Dogs can be trained to sniff out cancer: Scientists

London: They are called the man`s best friend, but dogs are more than just a faithful companion as they can be trained to detect lung cancer much before symptoms develop, scientists say.

Researchers from Schillerhoehe Hospital in Germany found that dogs, known for their ability to detect smells that escape the human nose, can identify a tumour in 71 percent of patients if trained properly.

They believe dogs could become even better at picking up cancer cases with more practice, the Daily Mail reported.

But the ultimate goal is to identify the cancer-specific chemical compounds the dogs can smell and develop a device that could be used to help diagnose lung cancer victims at an earlier stage, they said.

For their study, published in the European Respiratory Journal, the researchers trained four dogs -- two German shepherds, an Australian shepherd and a Labrador -- to detect in the breath of patients a volatile organic compound (VOC) which is linked to the presence of cancer.

The team worked with 220 volunteers, including patients with lung cancer at early and advanced stages, patients with chronic obstructive pulmonary disease and healthy volunteers.

The dogs took part in a number of tests to see if they could reliably distinguish compounds in the breath of lung cancer patients -- even if they smoked.

It`s found that the dogs correctly identified 71 samples with lung cancer out of a possible 100. They also detected 372 samples that did not have lung cancer out of a possible 400.

Dr Thorsten Walles, who led the research, said: "In the breath of patients with lung cancer, there are likely to be different chemicals to normal breath samples and the dogs` keen sense of smell can detect this difference at an early stage of the disease.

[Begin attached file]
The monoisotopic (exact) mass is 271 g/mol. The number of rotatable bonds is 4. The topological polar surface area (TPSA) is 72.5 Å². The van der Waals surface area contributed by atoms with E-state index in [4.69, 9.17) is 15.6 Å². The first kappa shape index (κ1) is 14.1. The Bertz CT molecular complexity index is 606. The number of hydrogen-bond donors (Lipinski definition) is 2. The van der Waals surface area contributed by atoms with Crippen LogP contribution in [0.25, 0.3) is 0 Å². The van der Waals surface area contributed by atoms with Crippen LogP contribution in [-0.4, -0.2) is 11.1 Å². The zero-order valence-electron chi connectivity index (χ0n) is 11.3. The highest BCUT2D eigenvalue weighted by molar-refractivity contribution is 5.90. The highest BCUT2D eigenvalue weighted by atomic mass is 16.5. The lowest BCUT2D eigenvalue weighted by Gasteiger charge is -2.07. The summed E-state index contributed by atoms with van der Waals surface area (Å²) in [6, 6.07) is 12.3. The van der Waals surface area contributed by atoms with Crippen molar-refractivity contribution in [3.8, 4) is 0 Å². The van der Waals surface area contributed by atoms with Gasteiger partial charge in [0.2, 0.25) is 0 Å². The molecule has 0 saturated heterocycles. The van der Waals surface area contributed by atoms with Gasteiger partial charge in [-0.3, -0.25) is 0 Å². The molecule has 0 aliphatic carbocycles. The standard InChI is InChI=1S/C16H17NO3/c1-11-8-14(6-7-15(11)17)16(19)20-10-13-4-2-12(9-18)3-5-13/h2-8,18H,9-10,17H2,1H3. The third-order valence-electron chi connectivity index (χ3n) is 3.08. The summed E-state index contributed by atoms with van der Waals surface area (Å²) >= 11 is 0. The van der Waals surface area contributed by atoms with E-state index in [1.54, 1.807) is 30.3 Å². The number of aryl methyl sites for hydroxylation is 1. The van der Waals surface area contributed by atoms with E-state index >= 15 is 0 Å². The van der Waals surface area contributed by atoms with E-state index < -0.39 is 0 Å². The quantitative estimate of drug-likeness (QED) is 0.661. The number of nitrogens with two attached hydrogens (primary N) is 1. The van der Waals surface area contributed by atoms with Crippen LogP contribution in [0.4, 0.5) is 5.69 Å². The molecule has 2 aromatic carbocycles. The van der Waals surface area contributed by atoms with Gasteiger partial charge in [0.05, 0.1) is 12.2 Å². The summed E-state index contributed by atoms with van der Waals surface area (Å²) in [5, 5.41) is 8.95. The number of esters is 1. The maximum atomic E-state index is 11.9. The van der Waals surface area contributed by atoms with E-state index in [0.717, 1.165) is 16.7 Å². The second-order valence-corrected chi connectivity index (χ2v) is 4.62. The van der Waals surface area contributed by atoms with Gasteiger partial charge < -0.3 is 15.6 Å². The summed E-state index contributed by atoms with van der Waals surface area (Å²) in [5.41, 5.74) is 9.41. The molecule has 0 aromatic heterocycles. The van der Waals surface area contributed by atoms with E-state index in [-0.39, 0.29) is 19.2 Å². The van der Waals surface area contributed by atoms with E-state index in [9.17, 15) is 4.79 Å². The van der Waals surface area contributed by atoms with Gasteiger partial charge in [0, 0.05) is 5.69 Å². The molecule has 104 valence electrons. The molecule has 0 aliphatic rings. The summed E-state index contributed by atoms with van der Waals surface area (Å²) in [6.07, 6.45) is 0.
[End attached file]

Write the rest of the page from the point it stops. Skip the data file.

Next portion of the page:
"Our results confirm the presence of a stable marker for lung cancer. This is a big step forward."

The dogs could also detect lung cancer independently from COPD, prescription drugs and tobacco smoke, the researchers said.

The findings confirm the presence of a stable marker for lung cancer -- but the snag is they do not know what it is, they said.

Co-researcher Enole Boedeker said that the dogs were very excited by the "game" and were rewarded by treats when they got it right.

She said: "The trainer would shout `Cancer -- go` and off they went, sometimes identifying a VOC straight away and at other times they hesitated and then went back.

"They had around 11 weeks of training but seemed to get better the more they did, I think the success rate could go higher.

"However, they have been trained in a certain way using samples so even if they did go into a room with someone who had lung cancer it might be difficult for them to register it, which is why we need to investigate a screening tool," she added.

Previous research has suggested dogs -- usually Labrador retrievers and Portuguese water dogs -- can sniff out bladder, skin, lung, breast and ovarian cancers.


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